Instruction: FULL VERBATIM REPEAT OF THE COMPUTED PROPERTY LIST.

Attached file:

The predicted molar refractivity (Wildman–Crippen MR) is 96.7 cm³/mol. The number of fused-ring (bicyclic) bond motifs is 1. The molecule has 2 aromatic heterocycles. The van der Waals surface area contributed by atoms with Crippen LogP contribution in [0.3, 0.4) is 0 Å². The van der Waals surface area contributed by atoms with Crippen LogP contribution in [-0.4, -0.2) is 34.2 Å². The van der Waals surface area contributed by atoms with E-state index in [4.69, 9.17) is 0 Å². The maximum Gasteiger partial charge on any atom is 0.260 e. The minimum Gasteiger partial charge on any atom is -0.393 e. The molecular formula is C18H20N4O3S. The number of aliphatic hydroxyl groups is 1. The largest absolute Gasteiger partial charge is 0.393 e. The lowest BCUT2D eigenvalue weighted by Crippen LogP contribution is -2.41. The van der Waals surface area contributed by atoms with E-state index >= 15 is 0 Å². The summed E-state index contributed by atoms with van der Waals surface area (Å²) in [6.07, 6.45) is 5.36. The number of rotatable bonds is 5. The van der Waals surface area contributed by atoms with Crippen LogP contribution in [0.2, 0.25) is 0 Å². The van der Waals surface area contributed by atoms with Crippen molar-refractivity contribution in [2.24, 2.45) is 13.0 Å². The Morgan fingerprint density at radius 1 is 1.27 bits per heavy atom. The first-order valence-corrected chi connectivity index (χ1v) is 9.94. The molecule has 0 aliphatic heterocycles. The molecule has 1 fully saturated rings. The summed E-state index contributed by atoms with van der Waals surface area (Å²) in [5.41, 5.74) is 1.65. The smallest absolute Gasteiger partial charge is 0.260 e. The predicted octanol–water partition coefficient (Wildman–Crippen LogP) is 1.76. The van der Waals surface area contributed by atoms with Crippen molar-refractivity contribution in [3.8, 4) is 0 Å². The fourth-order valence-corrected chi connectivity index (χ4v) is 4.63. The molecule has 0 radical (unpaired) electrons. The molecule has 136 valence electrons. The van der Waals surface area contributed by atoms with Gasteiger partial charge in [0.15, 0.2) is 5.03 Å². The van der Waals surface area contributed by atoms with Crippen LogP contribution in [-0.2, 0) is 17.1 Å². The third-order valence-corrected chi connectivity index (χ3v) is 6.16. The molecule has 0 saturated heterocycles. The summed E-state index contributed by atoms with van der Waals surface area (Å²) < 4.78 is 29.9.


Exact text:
The predicted molar refractivity (Wildman–Crippen MR) is 96.7 cm³/mol. The number of fused-ring (bicyclic) bond motifs is 1. The molecule has 2 aromatic heterocycles. The van der Waals surface area contributed by atoms with Crippen LogP contribution in [0.3, 0.4) is 0 Å². The van der Waals surface area contributed by atoms with Crippen LogP contribution in [-0.4, -0.2) is 34.2 Å². The van der Waals surface area contributed by atoms with E-state index in [4.69, 9.17) is 0 Å². The maximum Gasteiger partial charge on any atom is 0.260 e. The minimum Gasteiger partial charge on any atom is -0.393 e. The molecular formula is C18H20N4O3S. The number of aliphatic hydroxyl groups is 1. The largest absolute Gasteiger partial charge is 0.393 e. The lowest BCUT2D eigenvalue weighted by Crippen LogP contribution is -2.41. The van der Waals surface area contributed by atoms with E-state index >= 15 is 0 Å². The summed E-state index contributed by atoms with van der Waals surface area (Å²) in [6.07, 6.45) is 5.36. The number of rotatable bonds is 5. The van der Waals surface area contributed by atoms with Crippen LogP contribution in [0.2, 0.25) is 0 Å². The van der Waals surface area contributed by atoms with Crippen molar-refractivity contribution in [2.24, 2.45) is 13.0 Å². The Morgan fingerprint density at radius 1 is 1.27 bits per heavy atom. The first-order valence-corrected chi connectivity index (χ1v) is 9.94. The molecule has 0 aliphatic heterocycles. The molecule has 1 fully saturated rings. The summed E-state index contributed by atoms with van der Waals surface area (Å²) in [5.41, 5.74) is 1.65. The smallest absolute Gasteiger partial charge is 0.260 e. The predicted octanol–water partition coefficient (Wildman–Crippen LogP) is 1.76. The van der Waals surface area contributed by atoms with Crippen molar-refractivity contribution in [3.8, 4) is 0 Å². The fourth-order valence-corrected chi connectivity index (χ4v) is 4.63. The molecule has 0 radical (unpaired) electrons. The molecule has 136 valence electrons. The van der Waals surface area contributed by atoms with Gasteiger partial charge in [0.15, 0.2) is 5.03 Å². The van der Waals surface area contributed by atoms with Crippen LogP contribution in [-0.2, 0) is 17.1 Å². The third-order valence-corrected chi connectivity index (χ3v) is 6.16. The molecule has 0 saturated heterocycles. The summed E-state index contributed by atoms with van der Waals surface area (Å²) < 4.78 is 29.9.